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Far-right's rise won't change my stance on refugees: Merkel

By Geir Moulson

German chancellor Angela Merkel has defended an election campaign which left her conservative bloc significantly weakened despite finishing in first place, as she embarked on what could be a lengthy quest to form a new government.

Mrs Merkel said the success of the nationalist, anti-migrant party Alternative for Germany (AfD), which finished third in Sunday's election, will not influence her Christian Democratic Union's foreign, European and refugee policies.

She once more defended her decision to let in nearly 900,000 migrants and refugees, saying Germany would not again face the humanitarian crisis which led to it. She said: "I can't see what we should have done differently.

"I thought this campaign through well."

The centre-left Social Democratic Party has been Mrs Merkel's partner in a "grand coalition" since 2013. The party finished second, but leader Martin Schulz said its tremendously weak showing would require the Social Democrats "to be a strong opposition" going forward.

Germany, Europe's biggest economy, has no tradition of minority governments, and Mrs Merkel has made clear she does not want to go down that route.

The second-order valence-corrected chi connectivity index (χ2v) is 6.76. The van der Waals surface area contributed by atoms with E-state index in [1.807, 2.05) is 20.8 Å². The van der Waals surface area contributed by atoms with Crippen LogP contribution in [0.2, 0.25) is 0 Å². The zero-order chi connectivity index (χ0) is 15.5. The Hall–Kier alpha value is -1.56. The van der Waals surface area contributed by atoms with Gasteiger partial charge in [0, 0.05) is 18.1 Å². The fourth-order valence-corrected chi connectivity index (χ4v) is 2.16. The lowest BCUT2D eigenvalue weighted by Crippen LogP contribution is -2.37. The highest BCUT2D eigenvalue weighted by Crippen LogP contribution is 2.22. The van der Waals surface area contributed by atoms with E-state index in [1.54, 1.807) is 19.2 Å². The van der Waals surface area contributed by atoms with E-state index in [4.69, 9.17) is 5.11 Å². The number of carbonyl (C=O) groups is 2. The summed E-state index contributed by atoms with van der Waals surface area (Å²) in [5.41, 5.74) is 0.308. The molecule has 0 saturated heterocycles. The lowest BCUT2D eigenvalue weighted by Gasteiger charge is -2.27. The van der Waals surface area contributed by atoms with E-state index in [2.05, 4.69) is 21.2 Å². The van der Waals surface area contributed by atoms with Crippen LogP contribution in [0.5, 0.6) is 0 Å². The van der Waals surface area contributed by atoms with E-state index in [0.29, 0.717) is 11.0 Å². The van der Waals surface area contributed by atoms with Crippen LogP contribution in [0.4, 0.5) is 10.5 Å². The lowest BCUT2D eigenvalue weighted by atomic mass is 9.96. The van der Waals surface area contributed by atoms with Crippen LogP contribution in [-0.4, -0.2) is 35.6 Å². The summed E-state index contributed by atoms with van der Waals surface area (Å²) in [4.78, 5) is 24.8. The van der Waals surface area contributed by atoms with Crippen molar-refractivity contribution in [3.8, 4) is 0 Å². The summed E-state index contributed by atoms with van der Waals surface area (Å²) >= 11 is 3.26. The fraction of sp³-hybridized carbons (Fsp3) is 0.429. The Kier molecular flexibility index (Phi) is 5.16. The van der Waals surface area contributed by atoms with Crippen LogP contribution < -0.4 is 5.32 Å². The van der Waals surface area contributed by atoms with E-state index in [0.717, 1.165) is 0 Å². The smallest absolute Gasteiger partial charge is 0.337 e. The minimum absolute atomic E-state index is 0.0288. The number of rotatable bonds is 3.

This would be a tall order in any case, as her bloc only holds 246 of the new parliament's 709 seats.

The most politically plausible option so far is a three-way coalition with the pro-business Free Democrats and the traditionally left-leaning Greens. The combination, called a 'Jamaica' coalition because the parties' colours match those of the Caribbean nation's flag, has never been tried before in a national government.

Mrs Merkel said she will seek talks with the two parties, as well as with the Social Democrats. There is unlikely to be much movement before a state election on October 15 in Lower Saxony, one of Germany's most populous states.

The chancellor said in Berlin: "It is important that Germany gets a good, stable government. All parties ... have a responsibility that we get a stable government."

Mrs Merkel will have to bridge differences between the Free Democrats and Greens.

AfD won entrance to parliament for the first time after a campaign that centred on harsh criticism of Mrs Merkel and the migrant influx.

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